Tracking great white sharks
Great white sharks swim around a lot. Crazy, right? I was surprised too.
The nature of their movements can be effected by numerous variables. Age, sex, location, size, prey distribution, geography, even personality.
Manual acoustic tracking is a method of ecological research, whereby a tag is deployed to a free swimming animal. These tags don’t work the same as satellite tags, which only transmit data when they come to the surface. These are far smaller, attached with minimal interference to the shark and the data must be recorded manually.
To do this, we follow the shark on a boat equipped with a device which receives data from the tag. We record this data at specific intervals for as long as possible, both at day and night. Doing so allows us to develop a stronger understanding of shark behaviour which can likewise be compared to tracking data from other areas.
Oliver Jewell’s Masters Thesis was based on this very subject. I made the following film way back in 2012.
As of September 2019, only three of us (myself, Oliver Jewell and Michelle Wcisel) have tracked great white sharks in both Mossel Bay and Gansbaai, South Africa.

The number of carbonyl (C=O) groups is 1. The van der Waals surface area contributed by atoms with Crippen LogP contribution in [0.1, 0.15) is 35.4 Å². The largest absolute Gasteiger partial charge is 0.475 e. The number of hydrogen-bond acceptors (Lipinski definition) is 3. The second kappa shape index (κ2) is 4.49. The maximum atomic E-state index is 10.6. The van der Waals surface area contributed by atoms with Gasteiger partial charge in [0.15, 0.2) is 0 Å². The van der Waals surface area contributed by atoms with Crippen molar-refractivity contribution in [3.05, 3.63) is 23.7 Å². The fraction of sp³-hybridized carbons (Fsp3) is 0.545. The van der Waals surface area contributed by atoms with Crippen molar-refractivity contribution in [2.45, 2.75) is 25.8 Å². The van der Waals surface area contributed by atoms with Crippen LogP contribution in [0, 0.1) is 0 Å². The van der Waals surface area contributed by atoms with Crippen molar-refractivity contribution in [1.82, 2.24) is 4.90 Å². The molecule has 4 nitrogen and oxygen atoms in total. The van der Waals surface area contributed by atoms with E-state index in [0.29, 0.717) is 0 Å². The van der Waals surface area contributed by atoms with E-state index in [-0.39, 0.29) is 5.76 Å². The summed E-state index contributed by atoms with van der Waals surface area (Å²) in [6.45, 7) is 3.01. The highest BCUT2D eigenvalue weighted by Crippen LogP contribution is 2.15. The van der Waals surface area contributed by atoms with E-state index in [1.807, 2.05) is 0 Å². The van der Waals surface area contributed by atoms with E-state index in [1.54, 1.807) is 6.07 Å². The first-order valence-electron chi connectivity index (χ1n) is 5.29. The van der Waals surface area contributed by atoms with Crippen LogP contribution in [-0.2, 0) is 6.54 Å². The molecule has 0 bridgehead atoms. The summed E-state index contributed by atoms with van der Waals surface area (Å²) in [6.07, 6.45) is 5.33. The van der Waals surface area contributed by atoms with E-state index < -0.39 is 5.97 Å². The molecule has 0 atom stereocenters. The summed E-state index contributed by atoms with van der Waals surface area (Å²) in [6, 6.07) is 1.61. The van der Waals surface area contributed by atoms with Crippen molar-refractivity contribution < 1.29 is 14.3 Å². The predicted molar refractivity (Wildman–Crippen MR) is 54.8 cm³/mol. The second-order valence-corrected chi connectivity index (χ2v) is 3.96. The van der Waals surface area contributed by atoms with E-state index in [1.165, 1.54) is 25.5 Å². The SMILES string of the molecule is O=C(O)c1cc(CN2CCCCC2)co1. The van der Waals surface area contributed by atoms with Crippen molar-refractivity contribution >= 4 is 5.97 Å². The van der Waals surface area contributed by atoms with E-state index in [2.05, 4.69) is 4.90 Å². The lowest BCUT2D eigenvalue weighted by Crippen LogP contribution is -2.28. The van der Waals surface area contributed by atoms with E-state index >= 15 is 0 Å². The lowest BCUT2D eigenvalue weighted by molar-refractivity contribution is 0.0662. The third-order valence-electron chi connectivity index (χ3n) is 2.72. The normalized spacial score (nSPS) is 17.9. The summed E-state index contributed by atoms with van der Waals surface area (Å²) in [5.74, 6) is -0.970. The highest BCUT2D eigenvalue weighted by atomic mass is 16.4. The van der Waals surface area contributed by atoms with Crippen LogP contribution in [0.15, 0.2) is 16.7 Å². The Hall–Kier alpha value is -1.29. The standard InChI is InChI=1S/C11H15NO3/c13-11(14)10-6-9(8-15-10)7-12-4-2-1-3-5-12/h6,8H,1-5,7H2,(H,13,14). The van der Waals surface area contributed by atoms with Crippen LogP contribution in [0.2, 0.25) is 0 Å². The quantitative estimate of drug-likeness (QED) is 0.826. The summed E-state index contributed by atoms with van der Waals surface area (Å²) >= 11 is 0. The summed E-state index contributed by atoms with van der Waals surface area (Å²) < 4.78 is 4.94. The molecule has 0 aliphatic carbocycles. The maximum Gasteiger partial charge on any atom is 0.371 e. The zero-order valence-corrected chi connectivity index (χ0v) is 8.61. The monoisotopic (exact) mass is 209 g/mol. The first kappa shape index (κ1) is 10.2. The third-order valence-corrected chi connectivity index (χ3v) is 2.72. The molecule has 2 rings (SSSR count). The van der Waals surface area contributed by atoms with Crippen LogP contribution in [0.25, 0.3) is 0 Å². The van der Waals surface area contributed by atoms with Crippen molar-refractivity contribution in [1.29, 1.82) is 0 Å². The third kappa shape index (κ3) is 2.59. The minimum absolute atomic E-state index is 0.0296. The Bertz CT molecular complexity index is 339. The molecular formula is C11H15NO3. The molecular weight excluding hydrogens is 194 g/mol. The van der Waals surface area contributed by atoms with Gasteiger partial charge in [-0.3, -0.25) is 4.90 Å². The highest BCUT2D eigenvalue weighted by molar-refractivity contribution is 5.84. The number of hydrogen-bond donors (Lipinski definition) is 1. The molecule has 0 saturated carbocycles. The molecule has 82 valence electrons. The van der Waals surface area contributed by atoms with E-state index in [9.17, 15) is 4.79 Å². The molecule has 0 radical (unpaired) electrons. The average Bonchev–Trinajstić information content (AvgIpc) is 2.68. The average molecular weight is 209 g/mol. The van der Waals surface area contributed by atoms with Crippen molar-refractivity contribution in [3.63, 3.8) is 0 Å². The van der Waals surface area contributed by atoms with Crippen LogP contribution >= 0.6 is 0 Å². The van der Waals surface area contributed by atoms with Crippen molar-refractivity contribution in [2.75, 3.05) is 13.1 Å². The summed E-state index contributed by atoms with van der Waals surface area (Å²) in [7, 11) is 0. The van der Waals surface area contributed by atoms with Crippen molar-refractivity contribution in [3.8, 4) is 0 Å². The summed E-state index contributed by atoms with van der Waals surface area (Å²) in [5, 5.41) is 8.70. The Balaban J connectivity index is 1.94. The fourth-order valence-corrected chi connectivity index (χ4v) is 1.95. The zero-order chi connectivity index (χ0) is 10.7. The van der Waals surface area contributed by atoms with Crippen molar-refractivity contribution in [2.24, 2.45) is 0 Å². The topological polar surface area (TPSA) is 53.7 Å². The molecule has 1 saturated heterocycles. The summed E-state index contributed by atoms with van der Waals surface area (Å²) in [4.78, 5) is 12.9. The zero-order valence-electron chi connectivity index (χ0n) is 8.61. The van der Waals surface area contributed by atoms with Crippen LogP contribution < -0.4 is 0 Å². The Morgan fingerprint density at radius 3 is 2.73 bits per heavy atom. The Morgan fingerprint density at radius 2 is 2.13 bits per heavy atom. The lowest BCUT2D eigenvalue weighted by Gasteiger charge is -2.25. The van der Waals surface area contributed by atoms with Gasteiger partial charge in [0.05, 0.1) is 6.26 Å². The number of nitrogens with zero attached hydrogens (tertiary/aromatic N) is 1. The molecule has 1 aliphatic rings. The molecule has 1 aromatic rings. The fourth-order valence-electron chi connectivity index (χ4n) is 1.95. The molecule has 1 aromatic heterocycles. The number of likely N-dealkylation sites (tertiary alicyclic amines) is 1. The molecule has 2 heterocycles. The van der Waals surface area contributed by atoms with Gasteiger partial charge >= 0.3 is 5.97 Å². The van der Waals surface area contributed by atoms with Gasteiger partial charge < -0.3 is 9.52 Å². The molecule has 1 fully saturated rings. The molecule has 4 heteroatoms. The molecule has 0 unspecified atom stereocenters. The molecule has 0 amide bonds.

Much of the data collected with this technique is to be featured in Alison Towner’s PhD and hopefully, further studies aimed at uncovering the mysteries of these animals’ behaviour.
For those interested in learning how to track great white sharks, the Scientific Internship I helped to develop at Marine Dynamics Academy offers practical training in this very area.
All Research Projects
Gauging the threat
White shark kinematics
White shark tracking
The tooth, the whole tooth and nothing but the tooth
Externalising the Archive
White shark research priorities
Cryptic habitat use of white sharks in kelp forest revealed by animal-borne video
Laser Scanning at Staffordshire University
Marine Dynamics Academy